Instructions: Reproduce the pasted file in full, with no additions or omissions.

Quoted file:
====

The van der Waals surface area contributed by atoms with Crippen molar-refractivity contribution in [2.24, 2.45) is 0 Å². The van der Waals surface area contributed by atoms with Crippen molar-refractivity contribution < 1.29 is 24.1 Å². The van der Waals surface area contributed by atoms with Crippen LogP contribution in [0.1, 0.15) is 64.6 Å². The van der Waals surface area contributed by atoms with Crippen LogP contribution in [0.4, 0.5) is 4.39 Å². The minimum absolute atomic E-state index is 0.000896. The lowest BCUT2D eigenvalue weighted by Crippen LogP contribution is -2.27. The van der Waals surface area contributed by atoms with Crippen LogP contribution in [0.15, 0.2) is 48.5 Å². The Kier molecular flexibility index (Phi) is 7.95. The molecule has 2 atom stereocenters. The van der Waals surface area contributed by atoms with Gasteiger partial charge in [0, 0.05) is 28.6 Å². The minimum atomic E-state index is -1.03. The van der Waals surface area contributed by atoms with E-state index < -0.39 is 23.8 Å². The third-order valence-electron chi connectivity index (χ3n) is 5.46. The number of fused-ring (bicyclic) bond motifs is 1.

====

The van der Waals surface area contributed by atoms with Crippen molar-refractivity contribution in [2.24, 2.45) is 0 Å². The van der Waals surface area contributed by atoms with Crippen molar-refractivity contribution < 1.29 is 24.1 Å². The van der Waals surface area contributed by atoms with Crippen LogP contribution in [0.1, 0.15) is 64.6 Å². The van der Waals surface area contributed by atoms with Crippen LogP contribution in [0.4, 0.5) is 4.39 Å². The minimum absolute atomic E-state index is 0.000896. The lowest BCUT2D eigenvalue weighted by Crippen LogP contribution is -2.27. The van der Waals surface area contributed by atoms with Crippen LogP contribution in [0.15, 0.2) is 48.5 Å². The Kier molecular flexibility index (Phi) is 7.95. The molecule has 2 atom stereocenters. The van der Waals surface area contributed by atoms with Gasteiger partial charge in [0, 0.05) is 28.6 Å². The minimum atomic E-state index is -1.03. The van der Waals surface area contributed by atoms with E-state index < -0.39 is 23.8 Å². The third-order valence-electron chi connectivity index (χ3n) is 5.46. The number of fused-ring (bicyclic) bond motifs is 1.